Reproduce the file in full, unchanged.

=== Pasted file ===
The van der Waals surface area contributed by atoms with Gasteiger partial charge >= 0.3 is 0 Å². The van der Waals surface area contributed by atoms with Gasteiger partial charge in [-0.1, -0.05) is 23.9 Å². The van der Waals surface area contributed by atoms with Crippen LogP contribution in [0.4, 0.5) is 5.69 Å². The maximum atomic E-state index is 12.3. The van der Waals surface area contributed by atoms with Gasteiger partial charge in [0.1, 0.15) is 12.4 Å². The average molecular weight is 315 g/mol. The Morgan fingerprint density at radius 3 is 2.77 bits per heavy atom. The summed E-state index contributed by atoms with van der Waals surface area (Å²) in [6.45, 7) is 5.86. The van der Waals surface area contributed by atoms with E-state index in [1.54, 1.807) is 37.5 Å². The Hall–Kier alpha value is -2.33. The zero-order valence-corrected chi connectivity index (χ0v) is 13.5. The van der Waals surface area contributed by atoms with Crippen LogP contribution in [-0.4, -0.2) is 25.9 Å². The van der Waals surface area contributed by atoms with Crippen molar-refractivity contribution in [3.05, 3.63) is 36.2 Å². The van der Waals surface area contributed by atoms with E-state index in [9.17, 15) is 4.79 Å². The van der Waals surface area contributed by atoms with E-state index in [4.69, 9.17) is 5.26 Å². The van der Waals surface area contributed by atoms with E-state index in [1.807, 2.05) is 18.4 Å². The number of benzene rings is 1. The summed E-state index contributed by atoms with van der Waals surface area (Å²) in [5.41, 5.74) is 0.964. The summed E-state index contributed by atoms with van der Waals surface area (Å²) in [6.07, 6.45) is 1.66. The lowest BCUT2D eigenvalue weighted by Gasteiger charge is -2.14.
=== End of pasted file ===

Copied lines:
The van der Waals surface area contributed by atoms with Gasteiger partial charge >= 0.3 is 0 Å². The van der Waals surface area contributed by atoms with Gasteiger partial charge in [-0.1, -0.05) is 23.9 Å². The van der Waals surface area contributed by atoms with Crippen LogP contribution in [0.4, 0.5) is 5.69 Å². The maximum atomic E-state index is 12.3. The van der Waals surface area contributed by atoms with Gasteiger partial charge in [0.1, 0.15) is 12.4 Å². The average molecular weight is 315 g/mol. The Morgan fingerprint density at radius 3 is 2.77 bits per heavy atom. The summed E-state index contributed by atoms with van der Waals surface area (Å²) in [6.45, 7) is 5.86. The van der Waals surface area contributed by atoms with E-state index in [1.54, 1.807) is 37.5 Å². The Hall–Kier alpha value is -2.33. The zero-order valence-corrected chi connectivity index (χ0v) is 13.5. The van der Waals surface area contributed by atoms with Crippen LogP contribution in [-0.4, -0.2) is 25.9 Å². The van der Waals surface area contributed by atoms with Crippen molar-refractivity contribution in [3.05, 3.63) is 36.2 Å². The van der Waals surface area contributed by atoms with E-state index in [9.17, 15) is 4.79 Å². The van der Waals surface area contributed by atoms with E-state index in [4.69, 9.17) is 5.26 Å². The van der Waals surface area contributed by atoms with E-state index in [1.807, 2.05) is 18.4 Å². The number of benzene rings is 1. The summed E-state index contributed by atoms with van der Waals surface area (Å²) in [5.41, 5.74) is 0.964. The summed E-state index contributed by atoms with van der Waals surface area (Å²) in [6.07, 6.45) is 1.66. The lowest BCUT2D eigenvalue weighted by Gasteiger charge is -2.14.